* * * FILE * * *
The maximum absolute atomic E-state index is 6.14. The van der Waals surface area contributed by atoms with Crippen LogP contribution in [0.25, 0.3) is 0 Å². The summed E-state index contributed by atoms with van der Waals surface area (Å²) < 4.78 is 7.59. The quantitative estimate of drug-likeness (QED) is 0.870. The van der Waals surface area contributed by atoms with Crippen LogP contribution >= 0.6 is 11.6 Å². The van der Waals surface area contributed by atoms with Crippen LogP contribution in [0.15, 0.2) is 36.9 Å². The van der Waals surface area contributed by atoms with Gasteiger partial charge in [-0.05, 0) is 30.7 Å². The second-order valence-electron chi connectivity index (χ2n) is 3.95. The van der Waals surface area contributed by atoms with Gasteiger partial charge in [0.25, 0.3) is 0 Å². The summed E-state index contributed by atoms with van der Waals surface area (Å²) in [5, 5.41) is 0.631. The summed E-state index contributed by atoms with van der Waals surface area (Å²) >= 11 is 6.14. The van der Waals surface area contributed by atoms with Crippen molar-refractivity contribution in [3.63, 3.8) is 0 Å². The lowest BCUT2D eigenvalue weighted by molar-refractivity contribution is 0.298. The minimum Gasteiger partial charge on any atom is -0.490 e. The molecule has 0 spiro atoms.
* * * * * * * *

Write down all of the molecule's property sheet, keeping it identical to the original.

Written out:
The maximum absolute atomic E-state index is 6.14. The van der Waals surface area contributed by atoms with Crippen LogP contribution in [0.25, 0.3) is 0 Å². The summed E-state index contributed by atoms with van der Waals surface area (Å²) < 4.78 is 7.59. The quantitative estimate of drug-likeness (QED) is 0.870. The van der Waals surface area contributed by atoms with Crippen LogP contribution >= 0.6 is 11.6 Å². The van der Waals surface area contributed by atoms with Crippen LogP contribution in [0.15, 0.2) is 36.9 Å². The van der Waals surface area contributed by atoms with Gasteiger partial charge in [-0.05, 0) is 30.7 Å². The second-order valence-electron chi connectivity index (χ2n) is 3.95. The van der Waals surface area contributed by atoms with Gasteiger partial charge in [0.25, 0.3) is 0 Å². The summed E-state index contributed by atoms with van der Waals surface area (Å²) in [5, 5.41) is 0.631. The summed E-state index contributed by atoms with van der Waals surface area (Å²) >= 11 is 6.14. The van der Waals surface area contributed by atoms with Crippen molar-refractivity contribution in [3.63, 3.8) is 0 Å². The lowest BCUT2D eigenvalue weighted by molar-refractivity contribution is 0.298. The minimum Gasteiger partial charge on any atom is -0.490 e. The molecule has 0 spiro atoms.